Cons

    The biggest BRG-specific con I can think of is that the company pays below the market rate. This might be due to the fact that the company is only a few years old. As the company continues to grow, I hope compensation does too, or there will be a serious problem with retaining top talent. At least if you put in the time, you can receive a large bonus.

    To be fair, the rest of the cons listed here apply to the entire industry as well, and they're just things you should know before entering this industry.

    Lawyers. There is a dysfunctional love triangle between your team, the client, and the lawyer(s) representing the client. Lawyers love to wait until the last minute to tell you they want major changes made to the workproduct, they know no boundaries when it comes to communication (emails are sent throughout the night, and a lawyer once started calling our cell phones after hours), and they tend to make a big deal out of (what can seem like) the tiniest details. Despite this being a fast-paced environment where things get done, the lawyers can make economic consulting feel like a very, very slow and inefficient environment. You will need to be very detail-oriented and your work must be absolutely error-free, which can add a lot of stress. On the plus side, this is a good way of developing your client-relationship skills - know how to manage expectations, and make your work efficient to the point that last-minute updates don't set you back, and you'll be fine.

    Despite the firm promising the opportunity to work across many different practice areas, the reality is that the variety of your projects often depends on the director who is serving as the expert for said project. Experts focus on only a handful of practice areas, so don't expect to be able to jump between the many practice areas so easily. During interviews, be sure to ask your interviewers what kinds of cases they've worked on recently, and look at the expert's C.V. to get a feel for what type of work you can expect. Without a doubt, you will also run into some very bad managers, many with the same cons as the lawyers, but with the added negative of micro-managing you. There will be many short and stressful deadlines which can result in burning out.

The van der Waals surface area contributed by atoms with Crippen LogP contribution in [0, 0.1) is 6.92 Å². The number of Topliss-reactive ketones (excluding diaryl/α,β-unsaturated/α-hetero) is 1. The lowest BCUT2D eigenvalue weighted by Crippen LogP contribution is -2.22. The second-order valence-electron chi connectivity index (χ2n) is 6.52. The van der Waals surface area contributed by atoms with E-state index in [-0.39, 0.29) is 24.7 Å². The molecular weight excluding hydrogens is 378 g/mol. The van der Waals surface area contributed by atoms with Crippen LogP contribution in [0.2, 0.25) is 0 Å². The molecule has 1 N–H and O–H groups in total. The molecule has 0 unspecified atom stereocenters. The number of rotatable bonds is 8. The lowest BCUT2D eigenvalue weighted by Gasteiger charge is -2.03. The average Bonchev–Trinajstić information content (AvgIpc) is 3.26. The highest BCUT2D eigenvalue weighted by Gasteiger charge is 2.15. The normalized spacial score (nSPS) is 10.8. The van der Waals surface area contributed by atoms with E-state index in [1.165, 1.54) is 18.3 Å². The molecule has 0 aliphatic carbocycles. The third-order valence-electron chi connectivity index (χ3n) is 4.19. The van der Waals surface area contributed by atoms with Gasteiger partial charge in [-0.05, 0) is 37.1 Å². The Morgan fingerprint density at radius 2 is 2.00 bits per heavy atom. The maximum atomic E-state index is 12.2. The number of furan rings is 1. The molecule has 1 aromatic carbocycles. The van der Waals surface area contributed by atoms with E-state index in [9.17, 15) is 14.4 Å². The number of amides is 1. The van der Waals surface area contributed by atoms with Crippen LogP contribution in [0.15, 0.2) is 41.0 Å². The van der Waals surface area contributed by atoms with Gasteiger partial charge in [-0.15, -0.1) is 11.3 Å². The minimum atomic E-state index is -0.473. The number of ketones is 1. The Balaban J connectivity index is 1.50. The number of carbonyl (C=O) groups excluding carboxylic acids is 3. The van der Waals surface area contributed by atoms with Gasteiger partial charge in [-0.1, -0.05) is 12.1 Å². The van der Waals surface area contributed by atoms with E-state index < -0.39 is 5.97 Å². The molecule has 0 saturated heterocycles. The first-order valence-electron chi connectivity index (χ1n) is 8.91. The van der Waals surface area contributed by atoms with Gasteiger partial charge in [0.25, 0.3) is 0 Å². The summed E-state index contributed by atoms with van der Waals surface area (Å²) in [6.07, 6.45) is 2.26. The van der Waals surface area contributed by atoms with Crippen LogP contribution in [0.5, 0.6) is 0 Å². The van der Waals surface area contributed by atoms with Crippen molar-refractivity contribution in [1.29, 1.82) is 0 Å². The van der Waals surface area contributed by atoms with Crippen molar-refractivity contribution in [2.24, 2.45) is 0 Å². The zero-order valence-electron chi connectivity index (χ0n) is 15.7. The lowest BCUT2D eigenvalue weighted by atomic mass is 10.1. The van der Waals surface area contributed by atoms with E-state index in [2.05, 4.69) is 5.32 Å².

No matter how complex your analysis is, no matter how many hours you've spent in search of the perfect academic literature to support your argument, no matter how many hours you've put into double-checking every iteration of your team's report to make sure its 100% error-free, at the end of the day, the lawyers have the final say. Your analysis is nothing more than a bargaining point used for litigation. If you wanted to save the world or make a large impact, I don't recommend this industry.

    (These are cons that occur because 75% of your cases involve litigation. If you're lucky, you may come across the traditional business consulting projects)

    Advice to ManagementAdvice

    Any director is only as strong as his/her staff. I hope to see the company spend more time encouraging growth and career development for the non-PhD's, especially the junior staff. I would also suggest regular outings or company sponsored events to boost office morale and prevent the junior staff from feeling disposable. Make office culture a priority. Happy employees are productive employees.

    Also please get rid of that horrible accounting system. Or at least allow the time spent entering our billable hours to be counted toward our utilization rates.

    Doesn't Recommend
    Neutral Outlook
    No opinion of CEO
  3. 5 people found this helpful